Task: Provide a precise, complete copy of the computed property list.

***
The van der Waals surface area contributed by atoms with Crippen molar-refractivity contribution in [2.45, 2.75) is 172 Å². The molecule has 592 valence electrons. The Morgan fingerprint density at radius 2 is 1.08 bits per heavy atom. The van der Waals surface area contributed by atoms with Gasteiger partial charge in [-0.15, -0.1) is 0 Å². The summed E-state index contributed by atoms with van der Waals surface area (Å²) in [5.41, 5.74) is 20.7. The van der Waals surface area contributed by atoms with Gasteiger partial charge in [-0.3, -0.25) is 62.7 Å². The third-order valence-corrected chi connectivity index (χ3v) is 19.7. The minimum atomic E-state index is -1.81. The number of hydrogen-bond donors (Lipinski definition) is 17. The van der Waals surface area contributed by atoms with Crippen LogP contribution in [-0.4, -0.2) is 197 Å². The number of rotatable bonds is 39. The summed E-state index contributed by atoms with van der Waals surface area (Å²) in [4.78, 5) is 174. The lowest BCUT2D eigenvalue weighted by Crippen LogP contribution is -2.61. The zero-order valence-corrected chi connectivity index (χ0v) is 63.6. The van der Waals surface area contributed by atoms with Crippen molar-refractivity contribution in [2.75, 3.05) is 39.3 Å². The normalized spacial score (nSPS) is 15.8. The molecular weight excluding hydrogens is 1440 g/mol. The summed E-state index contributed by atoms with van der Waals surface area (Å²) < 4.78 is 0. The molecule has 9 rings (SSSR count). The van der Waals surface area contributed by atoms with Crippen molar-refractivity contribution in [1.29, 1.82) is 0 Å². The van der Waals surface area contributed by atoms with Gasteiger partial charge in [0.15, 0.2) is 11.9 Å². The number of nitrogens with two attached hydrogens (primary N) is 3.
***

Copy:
The van der Waals surface area contributed by atoms with Crippen molar-refractivity contribution in [2.45, 2.75) is 172 Å². The molecule has 592 valence electrons. The Morgan fingerprint density at radius 2 is 1.08 bits per heavy atom. The van der Waals surface area contributed by atoms with Gasteiger partial charge in [-0.15, -0.1) is 0 Å². The summed E-state index contributed by atoms with van der Waals surface area (Å²) in [5.41, 5.74) is 20.7. The van der Waals surface area contributed by atoms with Gasteiger partial charge in [-0.3, -0.25) is 62.7 Å². The third-order valence-corrected chi connectivity index (χ3v) is 19.7. The minimum atomic E-state index is -1.81. The number of hydrogen-bond donors (Lipinski definition) is 17. The van der Waals surface area contributed by atoms with Crippen LogP contribution in [-0.4, -0.2) is 197 Å². The number of rotatable bonds is 39. The summed E-state index contributed by atoms with van der Waals surface area (Å²) in [4.78, 5) is 174. The lowest BCUT2D eigenvalue weighted by Crippen LogP contribution is -2.61. The zero-order valence-corrected chi connectivity index (χ0v) is 63.6. The van der Waals surface area contributed by atoms with Crippen molar-refractivity contribution in [2.75, 3.05) is 39.3 Å². The normalized spacial score (nSPS) is 15.8. The molecular weight excluding hydrogens is 1440 g/mol. The summed E-state index contributed by atoms with van der Waals surface area (Å²) < 4.78 is 0. The molecule has 9 rings (SSSR count). The van der Waals surface area contributed by atoms with Crippen molar-refractivity contribution in [1.29, 1.82) is 0 Å². The van der Waals surface area contributed by atoms with Gasteiger partial charge in [0.15, 0.2) is 11.9 Å². The number of nitrogens with two attached hydrogens (primary N) is 3.